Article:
36. If Business is 100% Equity (or un-levered firm) • No Debt and No Interest. • Firm’s Overall ROR = Net Income / Total Assets. For 100% Equity Firm, Total Assets = Equity. So Overall ROR = Net Income / Equity = ROE! • Note: Net Income is also called Earnings. • Note: ROE does not equal rE (Required Rate of Return). ROE is Expected book return on Equity.

  37. If Business is 100% Equity (or un-levered firm) • Used in Stock Valuation Formula to calculate “g” & “PVGO” • Fluctuations in ROE = “Basic Business Risk” • You should review Financial Accounting Ratios for better understanding of the above mentioned concepts.

  38. If Business is 100% Equity (or un-levered firm) • Basic Business Risk (Not Considering Debt): • Causes of High “Basic Business Risk” or Uncertainty or Volatility or “Instability” or “Shocks” • Large changes in Customers’ Demand (seasonality) • Unstable Selling Price (unstable markets and retailers) • Uncertainty in Input Costs (raw material, labor, utilities)

  39. If Business is 100% Equity (or un-levered firm) • Inability of Management to Change Operational Tactics and Strategy to Meet Changing Environment • Ineffective Price Stabilization • Poor Product R&D and Planning • High Operating Leverage (OL) • Many other causes

  40. Operating Leverage (OL): • Formula = Fixed Costs / Total Costs • Concept: High OL Increases Risk: Customer Demand Falls but Fixed Costs remain high. So, Small Decline in Sales Can Cause Large Decline in ROE.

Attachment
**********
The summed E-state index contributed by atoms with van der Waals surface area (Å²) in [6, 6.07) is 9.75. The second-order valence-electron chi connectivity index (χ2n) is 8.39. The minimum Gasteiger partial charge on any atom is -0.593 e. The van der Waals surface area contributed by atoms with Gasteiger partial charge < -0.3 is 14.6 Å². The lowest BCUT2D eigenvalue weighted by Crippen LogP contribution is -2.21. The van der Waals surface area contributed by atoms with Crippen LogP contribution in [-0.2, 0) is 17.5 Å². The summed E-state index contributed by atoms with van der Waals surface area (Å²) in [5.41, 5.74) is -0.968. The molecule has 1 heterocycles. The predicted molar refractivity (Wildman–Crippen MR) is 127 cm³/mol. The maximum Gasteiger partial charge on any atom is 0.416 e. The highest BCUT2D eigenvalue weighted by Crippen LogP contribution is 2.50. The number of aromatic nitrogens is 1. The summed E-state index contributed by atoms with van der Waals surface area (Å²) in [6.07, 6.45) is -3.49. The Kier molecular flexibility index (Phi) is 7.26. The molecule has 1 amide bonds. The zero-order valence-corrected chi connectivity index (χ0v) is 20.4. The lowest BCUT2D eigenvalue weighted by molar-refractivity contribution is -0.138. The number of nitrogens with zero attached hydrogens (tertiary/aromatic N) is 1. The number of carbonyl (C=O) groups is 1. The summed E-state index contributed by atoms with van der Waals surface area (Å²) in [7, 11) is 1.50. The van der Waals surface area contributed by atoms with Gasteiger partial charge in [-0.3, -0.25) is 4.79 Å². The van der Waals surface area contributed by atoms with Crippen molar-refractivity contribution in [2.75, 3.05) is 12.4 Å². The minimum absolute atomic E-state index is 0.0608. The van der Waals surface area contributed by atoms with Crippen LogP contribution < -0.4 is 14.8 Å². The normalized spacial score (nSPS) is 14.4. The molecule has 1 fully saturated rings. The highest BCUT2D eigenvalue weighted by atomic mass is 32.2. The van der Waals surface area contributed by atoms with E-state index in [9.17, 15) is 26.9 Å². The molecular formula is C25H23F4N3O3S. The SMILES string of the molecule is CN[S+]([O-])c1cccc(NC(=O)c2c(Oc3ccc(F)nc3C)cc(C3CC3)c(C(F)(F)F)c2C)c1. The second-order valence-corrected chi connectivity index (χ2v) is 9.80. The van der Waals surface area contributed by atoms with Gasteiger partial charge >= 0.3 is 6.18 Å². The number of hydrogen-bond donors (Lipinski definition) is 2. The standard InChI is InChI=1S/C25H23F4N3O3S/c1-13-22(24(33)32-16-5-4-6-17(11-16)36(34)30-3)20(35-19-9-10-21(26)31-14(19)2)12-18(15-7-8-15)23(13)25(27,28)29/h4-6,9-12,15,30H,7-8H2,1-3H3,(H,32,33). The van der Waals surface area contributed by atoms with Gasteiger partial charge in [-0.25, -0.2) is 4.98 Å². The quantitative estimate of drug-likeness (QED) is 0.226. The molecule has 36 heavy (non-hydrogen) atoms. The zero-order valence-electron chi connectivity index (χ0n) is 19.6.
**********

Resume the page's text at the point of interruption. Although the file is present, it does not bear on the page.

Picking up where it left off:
41. Operating Leverage (OL): • In financial management the term leverage refers to the little change in the amount of sales or quantity of sale that will affect the over all earning of the company . • Operating leverage (OL) =FIXED COSTS /TOTAL COSTS

  42. Operating Leverage (OL): • A company supposes has operating leverage of suppose 50% or 0.5 it is considered to a high leverage. Generally, it is more risky for a firm and the fixed cost does not change. So, the companies that has high leverage are considered to be more risky.

  43. Operating Leverage (OL): • Now, the companies have to hire the skilled people and technicians specially ,in the capital intensive industries . Now, let’s talk about the operating leverage .

  44. Operating Leverage (OL): • Let’s take the example of cement industry there are two ways of technology if you want to set a cement plant one is the old technology and the other is drying process new technology .these two types have different costs.

  45. Operating Leverage (OL): • We have learnt that NPV formula is best for investment decisions in which discount rate r is used which is the required rate of return .

  46. Operating Leverage (OL): • When OL associated with a firm is higher then the risk also becomes higher .we need to understand the impact of operating leverage both numerically ,and graphically .please go over the concepts of WACC and NPV.

  47. Summary • · Business Risk faced by FIRM • · Operating Leverage (OL) • · Breakeven Point & ROE